NASA’s InSight lander arrived on Mars in 2018 to learn about its insides by watching “earthquakes,” and now the project is starting to pay off. NASA has announced that the researchers mapped the interior of the red planet and found several big surprises and significant differences from Earth.
Map – the first map of the interior of another planet. Compared to Earth, Mars has a thicker crust, a thinner layer of the mantle, and a larger, less dense, and more liquid core than expected. This, in turn, suggests that Mars may have formed millions of years before our planet, when the Sun itself was not yet fully formed.
“This gives us the first sample of the interior of another rocky planet like Earth, built from the same materials, but very, very different,” said University of Cambridge seismologist Sanne Cottaar (who was not involved in the project). Wall street journal… “It’s impressive.”
Building a map from the limited data provided by InSight was not easy. The probe recorded earthquakes in only one place and, firstly, it has only one seismometer. And on Mars, despite the seismic activity, there were no earthquakes of more than 4 points on the Richter scale.
However, by taking this data, as well as data on the planet’s magnetism and orbital fluctuations, scientists were able to create a detailed map. The innermost core of the planet was found to be about 2,275 miles in diameter, more than previously thought. Given the mass of the planet as a whole, this means that the iron-nickel core is likely to contain lighter elements such as sulfur, oxygen and carbon.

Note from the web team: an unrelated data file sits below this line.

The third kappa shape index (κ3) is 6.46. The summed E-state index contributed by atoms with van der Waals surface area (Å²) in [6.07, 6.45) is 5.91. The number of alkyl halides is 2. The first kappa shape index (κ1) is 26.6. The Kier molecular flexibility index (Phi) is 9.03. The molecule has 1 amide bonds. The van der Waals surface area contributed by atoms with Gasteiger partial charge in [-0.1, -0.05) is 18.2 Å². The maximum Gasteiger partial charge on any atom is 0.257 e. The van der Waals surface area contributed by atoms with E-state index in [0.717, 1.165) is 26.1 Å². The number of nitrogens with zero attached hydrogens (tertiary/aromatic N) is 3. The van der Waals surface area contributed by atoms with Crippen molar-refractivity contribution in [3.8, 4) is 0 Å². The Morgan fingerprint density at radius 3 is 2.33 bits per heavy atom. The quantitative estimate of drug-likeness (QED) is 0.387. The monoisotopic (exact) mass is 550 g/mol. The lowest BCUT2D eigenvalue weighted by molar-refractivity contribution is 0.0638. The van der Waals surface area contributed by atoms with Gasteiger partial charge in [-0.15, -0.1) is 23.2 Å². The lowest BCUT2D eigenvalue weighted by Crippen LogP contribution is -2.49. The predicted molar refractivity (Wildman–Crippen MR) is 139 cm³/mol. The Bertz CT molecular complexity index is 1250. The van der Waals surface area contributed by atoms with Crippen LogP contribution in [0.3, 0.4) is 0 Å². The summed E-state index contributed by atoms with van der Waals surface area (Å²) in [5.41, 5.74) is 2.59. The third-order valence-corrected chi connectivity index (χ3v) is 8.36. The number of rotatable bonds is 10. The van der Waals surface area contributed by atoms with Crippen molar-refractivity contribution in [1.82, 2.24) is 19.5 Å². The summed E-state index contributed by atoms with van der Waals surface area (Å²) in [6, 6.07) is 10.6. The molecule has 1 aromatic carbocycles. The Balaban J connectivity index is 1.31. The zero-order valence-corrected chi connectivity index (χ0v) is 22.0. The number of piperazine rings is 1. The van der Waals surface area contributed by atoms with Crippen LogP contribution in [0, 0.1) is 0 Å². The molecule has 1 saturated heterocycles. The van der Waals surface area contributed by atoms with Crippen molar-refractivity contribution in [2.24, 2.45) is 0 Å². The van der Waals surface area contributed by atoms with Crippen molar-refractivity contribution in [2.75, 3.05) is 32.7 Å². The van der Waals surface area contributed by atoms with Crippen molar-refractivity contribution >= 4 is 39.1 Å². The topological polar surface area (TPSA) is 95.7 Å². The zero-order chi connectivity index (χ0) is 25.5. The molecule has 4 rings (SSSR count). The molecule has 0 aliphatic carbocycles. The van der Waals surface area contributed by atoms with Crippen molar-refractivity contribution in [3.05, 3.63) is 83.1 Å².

Meanwhile, the crust turned out to be very old. In addition, it was thicker in the southern highlands of Mars and thinner in the northern lowlands, which may have long ago hosted the oceans. On average, it is 15 to 45 miles thick and is divided into several layers of volcanic rock.
The mantle between the crust and core extends about 970 miles below the surface. It is thinner than Earth and has a different composition, which suggests that the two planets arose from different materials during their formation. This “could be a simple explanation for why we don’t see plate tectonics on Mars,” said ETH Zurich geophysicist and study co-author Amir Khan. The newspaper “New York Times…
The results allowed scientists to take a fresh look not only at the interior of Mars, but also at how rocky planets in general are formed. This will help them develop new theories of planetary formation, which may become especially valuable in the near future, when new instruments, such as the James Webb Space Telescope, allow astronomers to scan exoplanets around the galaxy. NASA will share more of its findings live later today…
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